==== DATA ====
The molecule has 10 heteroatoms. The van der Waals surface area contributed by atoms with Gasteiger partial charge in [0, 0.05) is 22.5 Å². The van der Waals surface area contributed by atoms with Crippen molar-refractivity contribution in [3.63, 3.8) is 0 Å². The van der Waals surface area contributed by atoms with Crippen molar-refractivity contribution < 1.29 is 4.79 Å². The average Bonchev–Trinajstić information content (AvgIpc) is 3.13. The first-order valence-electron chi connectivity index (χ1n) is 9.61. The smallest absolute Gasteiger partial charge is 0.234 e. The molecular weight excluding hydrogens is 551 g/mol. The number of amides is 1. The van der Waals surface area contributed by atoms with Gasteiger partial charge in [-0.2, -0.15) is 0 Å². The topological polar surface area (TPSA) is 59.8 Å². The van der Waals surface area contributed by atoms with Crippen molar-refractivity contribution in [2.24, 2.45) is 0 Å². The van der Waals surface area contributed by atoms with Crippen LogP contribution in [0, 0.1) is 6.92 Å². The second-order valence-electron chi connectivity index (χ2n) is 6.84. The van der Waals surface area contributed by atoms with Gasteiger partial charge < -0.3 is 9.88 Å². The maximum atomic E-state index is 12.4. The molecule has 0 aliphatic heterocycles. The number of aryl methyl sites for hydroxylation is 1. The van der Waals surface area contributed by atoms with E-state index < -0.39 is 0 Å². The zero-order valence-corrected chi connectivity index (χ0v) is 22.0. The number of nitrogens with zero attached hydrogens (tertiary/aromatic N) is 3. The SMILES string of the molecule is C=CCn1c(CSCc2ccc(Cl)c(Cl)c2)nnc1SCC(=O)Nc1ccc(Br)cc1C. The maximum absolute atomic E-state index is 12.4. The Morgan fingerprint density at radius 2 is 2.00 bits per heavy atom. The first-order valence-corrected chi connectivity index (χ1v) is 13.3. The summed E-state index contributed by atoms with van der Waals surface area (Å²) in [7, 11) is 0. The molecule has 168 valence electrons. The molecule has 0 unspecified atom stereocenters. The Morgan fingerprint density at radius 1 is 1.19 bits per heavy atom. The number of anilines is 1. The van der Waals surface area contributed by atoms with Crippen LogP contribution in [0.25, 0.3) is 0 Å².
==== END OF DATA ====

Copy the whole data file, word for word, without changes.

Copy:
The molecule has 10 heteroatoms. The van der Waals surface area contributed by atoms with Gasteiger partial charge in [0, 0.05) is 22.5 Å². The van der Waals surface area contributed by atoms with Crippen molar-refractivity contribution in [3.63, 3.8) is 0 Å². The van der Waals surface area contributed by atoms with Crippen molar-refractivity contribution < 1.29 is 4.79 Å². The average Bonchev–Trinajstić information content (AvgIpc) is 3.13. The first-order valence-electron chi connectivity index (χ1n) is 9.61. The smallest absolute Gasteiger partial charge is 0.234 e. The molecular weight excluding hydrogens is 551 g/mol. The number of amides is 1. The van der Waals surface area contributed by atoms with Gasteiger partial charge in [-0.2, -0.15) is 0 Å². The topological polar surface area (TPSA) is 59.8 Å². The van der Waals surface area contributed by atoms with Crippen molar-refractivity contribution in [2.24, 2.45) is 0 Å². The van der Waals surface area contributed by atoms with Crippen LogP contribution in [0, 0.1) is 6.92 Å². The second-order valence-electron chi connectivity index (χ2n) is 6.84. The van der Waals surface area contributed by atoms with Gasteiger partial charge < -0.3 is 9.88 Å². The maximum atomic E-state index is 12.4. The molecule has 0 aliphatic heterocycles. The number of aryl methyl sites for hydroxylation is 1. The van der Waals surface area contributed by atoms with E-state index < -0.39 is 0 Å². The zero-order valence-corrected chi connectivity index (χ0v) is 22.0. The number of nitrogens with zero attached hydrogens (tertiary/aromatic N) is 3. The SMILES string of the molecule is C=CCn1c(CSCc2ccc(Cl)c(Cl)c2)nnc1SCC(=O)Nc1ccc(Br)cc1C. The maximum absolute atomic E-state index is 12.4. The Morgan fingerprint density at radius 2 is 2.00 bits per heavy atom. The first-order valence-corrected chi connectivity index (χ1v) is 13.3. The summed E-state index contributed by atoms with van der Waals surface area (Å²) in [7, 11) is 0. The molecule has 168 valence electrons. The molecule has 0 unspecified atom stereocenters. The Morgan fingerprint density at radius 1 is 1.19 bits per heavy atom. The number of anilines is 1. The van der Waals surface area contributed by atoms with Crippen LogP contribution in [0.25, 0.3) is 0 Å².